Who should judge?
The Los Angeles Superior Court is the nation’s largest trial court, with 431 authorized judge positions. The judges’ power is immense. Among other things, they can dissolve a marriage, break up a family, impose the death penalty, appoint conservators and decide whether a drug user ought to go to prison or deserves a break. But few people outside the legal profession ever face judges in the courtroom, and few voters know a great deal about who they are.
Most judges are appointed by the governor, serve out their six-year terms and are then deemed reelected if no challengers file to run against them. That’s the way it was this year for 138 Los Angeles Superior Court judges up for reelection -- about a third of the bench. But one, Ralph W. Dau, was challenged and will be on the June 3 ballot along with his opponent. Six other sitting judges will appear on the ballot without opponents, because they have been targeted in a write-in campaign.
Ten other seats are open because the incumbents retired and Gov. Arnold Schwarzenegger didn’t have enough time to appoint successors, or otherwise decided to leave the decision to voters. That means 17 judicial seats are to be decided by the electorate. Those who win a majority on June 3 will be seated later this year. In those races in which no candidate receives more than 50% of the vote, runoffs will be held in November.The Times makes endorsements after examining each candidate, relying not just on interviews but also on reporting. We speak with lawyers who have faced off against or appeared before the candidates in court; we talk with colleagues and former clients; for those candidates whose work takes them to the courtroom, we often observe them in action. We make our recommendation based on which contender in each race we believe has the best experience, knowledge, integrity, temperament and demeanor to serve as a judge.
The Times makes the following endorsements for Superior Court judge:
Offices No. 3, 35, 41, 55, 101 and 102: We take these together because all six come to the ballot for the same reason. Ronald C. Tan, a Carson minister, is trying to recruit lawyers to unseat these judges. Tan alleges that he is concerned about appellate rulings in religious-rights cases on subjects such as abortion, same-sex marriage and evolution, but he produces no evidence that these judges are part of that concern. Instead, he has targeted six jurists, all of them Latino men. All deserve to be retained against this pointless campaign.
The Times endorses: Daniel P. Ramirez for Office No. 3; Juan Carlos Dominguez for Office No. 35; Michael Villalobos for Office No. 41; Hector M. Guzman for Office No. 55; Daniel S. Lopez for Office No. 101; and Jose Sandoval for Office No. 102.
Office No. 4: Ralph W. Dau. Dau is criticized as autocratic and disrespectful by more than a few lawyers who appear before him. Challenger Sydnee R. Singer has every right to try unseating a judge if she believes he is serving the public poorly. But Dau is intelligent and experienced, and his performance meets an acceptable standard, even if his courtroom is a less pleasant place than it could be. He ought to be retained.
Office No. 69: Serena R. Murillo is the better of two candidates in this race. Her straightforward style has earned her respect from criminal defense lawyers she faces in court as a prosecutor, as well as from her own colleagues and supervisors. She should make an outstanding judge.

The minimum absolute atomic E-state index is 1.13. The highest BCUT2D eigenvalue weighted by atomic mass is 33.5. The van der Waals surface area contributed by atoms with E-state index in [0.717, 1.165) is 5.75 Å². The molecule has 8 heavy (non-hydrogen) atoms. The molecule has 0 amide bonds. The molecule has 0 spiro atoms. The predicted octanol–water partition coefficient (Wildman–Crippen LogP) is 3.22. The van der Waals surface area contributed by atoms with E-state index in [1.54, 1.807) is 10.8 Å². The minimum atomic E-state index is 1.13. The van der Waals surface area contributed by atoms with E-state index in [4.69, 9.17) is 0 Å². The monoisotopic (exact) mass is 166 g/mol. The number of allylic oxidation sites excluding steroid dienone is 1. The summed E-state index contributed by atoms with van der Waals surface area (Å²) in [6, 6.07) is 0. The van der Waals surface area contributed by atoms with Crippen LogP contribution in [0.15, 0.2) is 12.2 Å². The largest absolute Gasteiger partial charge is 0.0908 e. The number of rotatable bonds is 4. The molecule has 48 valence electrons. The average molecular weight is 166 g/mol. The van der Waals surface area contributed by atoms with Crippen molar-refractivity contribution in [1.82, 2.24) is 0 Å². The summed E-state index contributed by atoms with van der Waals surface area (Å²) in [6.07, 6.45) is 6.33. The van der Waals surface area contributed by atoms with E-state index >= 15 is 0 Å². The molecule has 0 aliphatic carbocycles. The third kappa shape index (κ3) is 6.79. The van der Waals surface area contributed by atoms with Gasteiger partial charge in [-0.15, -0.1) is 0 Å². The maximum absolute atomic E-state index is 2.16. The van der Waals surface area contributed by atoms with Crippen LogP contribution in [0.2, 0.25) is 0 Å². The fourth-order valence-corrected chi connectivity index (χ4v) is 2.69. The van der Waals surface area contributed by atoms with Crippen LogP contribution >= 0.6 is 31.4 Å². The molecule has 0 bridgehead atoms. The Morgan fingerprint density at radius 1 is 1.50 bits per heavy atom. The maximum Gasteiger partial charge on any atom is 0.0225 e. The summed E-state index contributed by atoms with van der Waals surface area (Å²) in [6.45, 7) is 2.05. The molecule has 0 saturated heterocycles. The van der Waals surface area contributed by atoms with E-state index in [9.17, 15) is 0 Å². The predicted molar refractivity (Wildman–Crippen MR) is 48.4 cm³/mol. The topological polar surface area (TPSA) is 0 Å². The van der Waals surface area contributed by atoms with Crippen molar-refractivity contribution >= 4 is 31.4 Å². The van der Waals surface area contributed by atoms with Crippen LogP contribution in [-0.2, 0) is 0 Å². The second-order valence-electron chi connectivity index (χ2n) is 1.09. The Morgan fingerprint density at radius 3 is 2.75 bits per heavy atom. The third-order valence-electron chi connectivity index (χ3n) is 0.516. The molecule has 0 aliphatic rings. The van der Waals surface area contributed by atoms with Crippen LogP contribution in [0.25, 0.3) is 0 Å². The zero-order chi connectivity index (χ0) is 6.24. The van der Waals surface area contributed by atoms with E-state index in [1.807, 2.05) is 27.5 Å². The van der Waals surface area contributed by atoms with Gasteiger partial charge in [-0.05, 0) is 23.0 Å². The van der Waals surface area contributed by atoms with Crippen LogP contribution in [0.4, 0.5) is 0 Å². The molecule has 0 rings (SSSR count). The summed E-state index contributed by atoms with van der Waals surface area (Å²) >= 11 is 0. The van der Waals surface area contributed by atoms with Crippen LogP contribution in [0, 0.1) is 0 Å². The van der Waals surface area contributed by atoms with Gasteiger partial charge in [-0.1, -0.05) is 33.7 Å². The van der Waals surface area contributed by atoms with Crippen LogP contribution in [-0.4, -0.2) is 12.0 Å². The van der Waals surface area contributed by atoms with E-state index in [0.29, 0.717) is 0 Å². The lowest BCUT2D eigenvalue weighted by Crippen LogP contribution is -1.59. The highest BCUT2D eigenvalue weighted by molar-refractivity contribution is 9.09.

Office No. 72: Hilleri Grossman Merritt, a deputy district attorney, has the narrow edge in this race, earning high marks from colleagues, defense lawyers and judges for fairness and integrity. We endorse her without hesitation but note that one of her opponents, fellow prosecutor Marc Alain Chomel, would also serve with distinction.
Office No. 82: Cynthia Loo. We endorse Loo, a Superior Court referee who presides over juvenile delinquency cases, but with some reservations. She appears to possess little of the serene courtroom demeanor usually associated with a trial judge. Yet she earns high marks from attorneys on all sides for her handling of juvenile cases, which are closed to the public. Loo is an asset to juvenile court, an assignment that ought to be highly sought but seldom is. She is running against two prosecutors, including one -- Thomas Rubinson -- who has risen high in the district attorney’s office and is well-regarded by colleagues. But Rubinson lacks the respect that many defense lawyers accord his colleagues. Loo is, narrowly, the better choice.
Office No. 84: Pat Connolly, a deputy district attorney, is the best of four candidates in this race. He is a competent prosecutor and should make a competent judge. The Times has twice before endorsed Deputy Atty. Gen. Bob Henry, and he also would be a capable jurist, but Connolly is the better choice.
Office No. 94: Michael J. O’Gara is the standout candidate in this three-person race. He is a well-regarded deputy district attorney with the integrity and demeanor for the bench.
Office No. 95: Patricia D. Nieto is a Superior Court commissioner who is already doing the job of a judge and has impressed colleagues and litigants. Her opponent, Deputy Atty. Gen. Lance E. Winters, also would handle the job well, but voters only get to pick one.
Office No. 119: Jared D. Moses. If The Times could pick only one race in which to endorse, this would be the one. Prosecutor Moses is far and away the best qualified of three. He would be a good choice in any field of candidates, but especially in this one.
Office No. 123: Kathleen Blanchard. As in the previous race, this prosecutor stands out even further because of her two far less qualified opponents.
Office No. 125: James N. Bianco is impressive as a Los Angeles Superior Court commissioner and would make an excellent judge.
Office No. 154: Michael Jesic is another prosecutor who has mastered the courtroom and is ready to become a judge.